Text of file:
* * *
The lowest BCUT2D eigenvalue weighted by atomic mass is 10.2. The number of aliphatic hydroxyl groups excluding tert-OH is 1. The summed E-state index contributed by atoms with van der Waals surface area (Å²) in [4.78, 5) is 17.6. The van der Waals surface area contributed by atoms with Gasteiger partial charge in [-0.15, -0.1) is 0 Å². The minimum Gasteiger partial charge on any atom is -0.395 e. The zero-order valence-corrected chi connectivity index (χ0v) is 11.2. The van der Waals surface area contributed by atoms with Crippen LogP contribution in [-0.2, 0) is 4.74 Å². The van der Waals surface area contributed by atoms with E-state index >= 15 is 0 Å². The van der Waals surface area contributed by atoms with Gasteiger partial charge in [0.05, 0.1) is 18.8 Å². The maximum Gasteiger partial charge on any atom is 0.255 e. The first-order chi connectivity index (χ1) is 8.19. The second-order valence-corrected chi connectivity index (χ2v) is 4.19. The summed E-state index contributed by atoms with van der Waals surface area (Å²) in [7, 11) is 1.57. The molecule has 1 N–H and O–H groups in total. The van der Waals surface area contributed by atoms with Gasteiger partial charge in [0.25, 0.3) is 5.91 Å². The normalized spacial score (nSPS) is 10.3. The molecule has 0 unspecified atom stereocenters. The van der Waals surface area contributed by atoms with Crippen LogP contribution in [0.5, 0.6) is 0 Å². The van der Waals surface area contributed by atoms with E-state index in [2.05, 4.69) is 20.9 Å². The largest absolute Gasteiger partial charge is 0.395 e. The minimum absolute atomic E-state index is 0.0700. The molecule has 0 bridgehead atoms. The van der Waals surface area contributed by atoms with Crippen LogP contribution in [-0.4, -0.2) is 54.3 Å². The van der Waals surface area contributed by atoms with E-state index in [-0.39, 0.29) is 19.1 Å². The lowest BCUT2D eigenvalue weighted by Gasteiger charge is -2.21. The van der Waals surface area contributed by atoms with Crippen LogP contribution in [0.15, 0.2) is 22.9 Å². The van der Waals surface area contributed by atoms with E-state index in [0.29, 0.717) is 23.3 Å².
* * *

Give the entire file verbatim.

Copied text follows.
The lowest BCUT2D eigenvalue weighted by atomic mass is 10.2. The number of aliphatic hydroxyl groups excluding tert-OH is 1. The summed E-state index contributed by atoms with van der Waals surface area (Å²) in [4.78, 5) is 17.6. The van der Waals surface area contributed by atoms with Gasteiger partial charge in [-0.15, -0.1) is 0 Å². The minimum Gasteiger partial charge on any atom is -0.395 e. The zero-order valence-corrected chi connectivity index (χ0v) is 11.2. The van der Waals surface area contributed by atoms with Crippen LogP contribution in [-0.2, 0) is 4.74 Å². The van der Waals surface area contributed by atoms with E-state index >= 15 is 0 Å². The van der Waals surface area contributed by atoms with Gasteiger partial charge in [0.05, 0.1) is 18.8 Å². The maximum Gasteiger partial charge on any atom is 0.255 e. The first-order chi connectivity index (χ1) is 8.19. The second-order valence-corrected chi connectivity index (χ2v) is 4.19. The summed E-state index contributed by atoms with van der Waals surface area (Å²) in [7, 11) is 1.57. The molecule has 1 N–H and O–H groups in total. The van der Waals surface area contributed by atoms with Gasteiger partial charge in [0.25, 0.3) is 5.91 Å². The normalized spacial score (nSPS) is 10.3. The molecule has 0 unspecified atom stereocenters. The van der Waals surface area contributed by atoms with Crippen LogP contribution in [0.5, 0.6) is 0 Å². The van der Waals surface area contributed by atoms with E-state index in [2.05, 4.69) is 20.9 Å². The largest absolute Gasteiger partial charge is 0.395 e. The minimum absolute atomic E-state index is 0.0700. The molecule has 0 bridgehead atoms. The van der Waals surface area contributed by atoms with Crippen LogP contribution in [-0.4, -0.2) is 54.3 Å². The van der Waals surface area contributed by atoms with E-state index in [-0.39, 0.29) is 19.1 Å². The lowest BCUT2D eigenvalue weighted by Gasteiger charge is -2.21. The van der Waals surface area contributed by atoms with Crippen LogP contribution in [0.15, 0.2) is 22.9 Å². The van der Waals surface area contributed by atoms with E-state index in [0.29, 0.717) is 23.3 Å².